A governor’s race like none before it takes shape, long before the vote
By Tom Baxter
Considering how long the political world of Georgia has been waiting for Stacey Abrams to show her hand, she picked a curious day to announce that she’s in the 2022 governor’s race.
Rather than drop it on a slow news day, Abrams announced the day after last week’s municipal elections, when a lot of Democratic operatives were flat on their feet, and Andre Dickens was basking — briefly — in the limelight after his dramatic victory in the Atlanta mayor’s race, brought about in no small part by voters in neighborhoods Abrams used to represent in the legislature.
Maybe she wanted to pump the gas on her fundraising operation the moment it was seemly to do so. This has every prospect of being the most expensive race in the state’s history.
Maybe she wanted to pressure former Sen. David Perdue into making his move and announcing his entry in the Republican primary against Gov. Brian Kemp. If so, she got what she wanted. Perdue’s announcement on Monday came only five days after hers.
So what we have is a fully-formed governor’s race nearly a year before the election. There’s never been anything like that before in Georgia. We’ve only recently had truly competitive two-party governor’s races. In none of those races has an incumbent governor been faced with a multi-candidate primary while the challenger has a lock on their party’s nomination.
It probably didn’t matter to Kemp what day Abrams announced, because he’s been running full-tilt against her as his assumed 2022 opponent for some time. He has ignored his first primary challenger, former state Rep. Vernon Jones, but he won’t be able to do so with Perdue. This has officially become a two-front war for the incumbent governor.
Abrams’ race in 2018 was buoyed by the energy of the Democratic campaigns in Atlanta’s northern suburbs which sent several Democrats to the legislature and Lucy McBath to Congress. Two years later, Democrats cemented control of county government in Cobb and Gwinnett.
The Abrams campaign should be worried about how much the maps drawn by Republicans in this fall’s redistricting session are able to siphon off that growing Democratic energy. The Republicans are going to have a bloody gubernatorial primary, but Democrats are going to need a lot of chemistry up and down the ballot next year to hold even, much less gain ground.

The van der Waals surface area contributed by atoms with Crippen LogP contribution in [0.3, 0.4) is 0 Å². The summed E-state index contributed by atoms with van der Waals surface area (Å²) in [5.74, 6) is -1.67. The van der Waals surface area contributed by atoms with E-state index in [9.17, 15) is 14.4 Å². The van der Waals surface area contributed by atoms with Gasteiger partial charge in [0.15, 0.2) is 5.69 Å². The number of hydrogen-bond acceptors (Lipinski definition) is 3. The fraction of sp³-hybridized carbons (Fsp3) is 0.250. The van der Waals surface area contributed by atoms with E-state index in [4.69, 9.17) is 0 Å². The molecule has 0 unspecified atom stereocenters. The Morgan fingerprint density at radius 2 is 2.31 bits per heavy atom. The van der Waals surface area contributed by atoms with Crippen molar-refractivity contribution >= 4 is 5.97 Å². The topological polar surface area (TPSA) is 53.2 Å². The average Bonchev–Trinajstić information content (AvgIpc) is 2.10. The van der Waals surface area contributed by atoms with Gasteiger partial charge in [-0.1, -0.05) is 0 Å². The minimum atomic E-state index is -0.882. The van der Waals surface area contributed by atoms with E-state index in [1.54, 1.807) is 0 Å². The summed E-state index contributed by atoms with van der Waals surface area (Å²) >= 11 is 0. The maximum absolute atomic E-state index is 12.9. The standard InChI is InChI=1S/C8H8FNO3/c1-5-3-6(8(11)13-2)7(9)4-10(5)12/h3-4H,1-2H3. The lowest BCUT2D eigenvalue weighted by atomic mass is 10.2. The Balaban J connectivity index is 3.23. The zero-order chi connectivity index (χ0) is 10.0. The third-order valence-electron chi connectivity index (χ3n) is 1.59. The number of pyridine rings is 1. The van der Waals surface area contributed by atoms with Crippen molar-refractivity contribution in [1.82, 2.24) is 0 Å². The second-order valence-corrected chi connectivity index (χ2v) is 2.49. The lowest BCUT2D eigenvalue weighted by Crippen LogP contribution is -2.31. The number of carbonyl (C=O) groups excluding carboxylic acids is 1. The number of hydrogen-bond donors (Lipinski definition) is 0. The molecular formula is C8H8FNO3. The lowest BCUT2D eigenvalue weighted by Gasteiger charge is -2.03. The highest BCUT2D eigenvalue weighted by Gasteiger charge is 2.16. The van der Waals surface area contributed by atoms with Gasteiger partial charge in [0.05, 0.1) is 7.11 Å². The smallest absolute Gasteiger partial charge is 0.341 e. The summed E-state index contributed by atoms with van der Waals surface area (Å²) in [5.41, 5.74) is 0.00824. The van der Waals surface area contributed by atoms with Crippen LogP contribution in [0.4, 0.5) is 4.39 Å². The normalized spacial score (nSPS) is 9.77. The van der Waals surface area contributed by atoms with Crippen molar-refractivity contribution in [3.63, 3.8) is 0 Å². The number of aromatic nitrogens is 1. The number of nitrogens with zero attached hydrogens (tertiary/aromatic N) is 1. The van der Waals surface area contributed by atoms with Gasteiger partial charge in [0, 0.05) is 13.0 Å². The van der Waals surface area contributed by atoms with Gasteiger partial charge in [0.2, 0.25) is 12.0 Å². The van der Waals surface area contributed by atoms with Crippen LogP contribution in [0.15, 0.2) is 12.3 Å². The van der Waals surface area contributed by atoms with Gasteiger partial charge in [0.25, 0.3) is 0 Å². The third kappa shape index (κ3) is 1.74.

Over the weekend the Abrams campaign provided NBC News with an analysis that claims the 1.3 million Georgians who have registered to vote since the last election skew strongly Democratic, and that the problems Democrats had in races this year in Virginia and New Jersey are unlikely to be repeated here. That’s a lot of new voters, but no guarantee of votes. The premise for Democratic success next year is also the outline of a huge organizational challenge.
There has been so much talk about Abrams running for president that her campaign manager, Lauren Groh-Wargo, had to guarantee in an interview that Abrams would serve out her term if elected governor and not run for president in 2024. She may not be a presidential candidate, but she does have a presidential opponent.
“I beat her single-handedly, without much of a candidate, in 2018,” former President Donald Trump said in a side-swiping statement shortly after Abrams’ announcement last Wednesday. “I’ll beat her again, but it will be hard to do with Brian Kemp because the MAGA [Make America Great Again] base will just not vote for him…”
Abrams in a television interview dismissed Trump’s comments about her as “irrelevant.” In another sense she herself is irrelevant to Trump, whose true target is Kemp. But Trump has had a huge impact on the way this campaign has taken shape, and could have a significant influence on its outcome.
What if Kemp prevails in the Republican primary and Trump runs again? Does Trump sit on his hands, or even continue taking shots at Kemp? What if Perdue wins the primary? Does Trump then focus on Abrams as an easier target in his own campaign? And maybe the most interesting question: What does it mean for the governor’s race if Trump’s not on the ballot next year?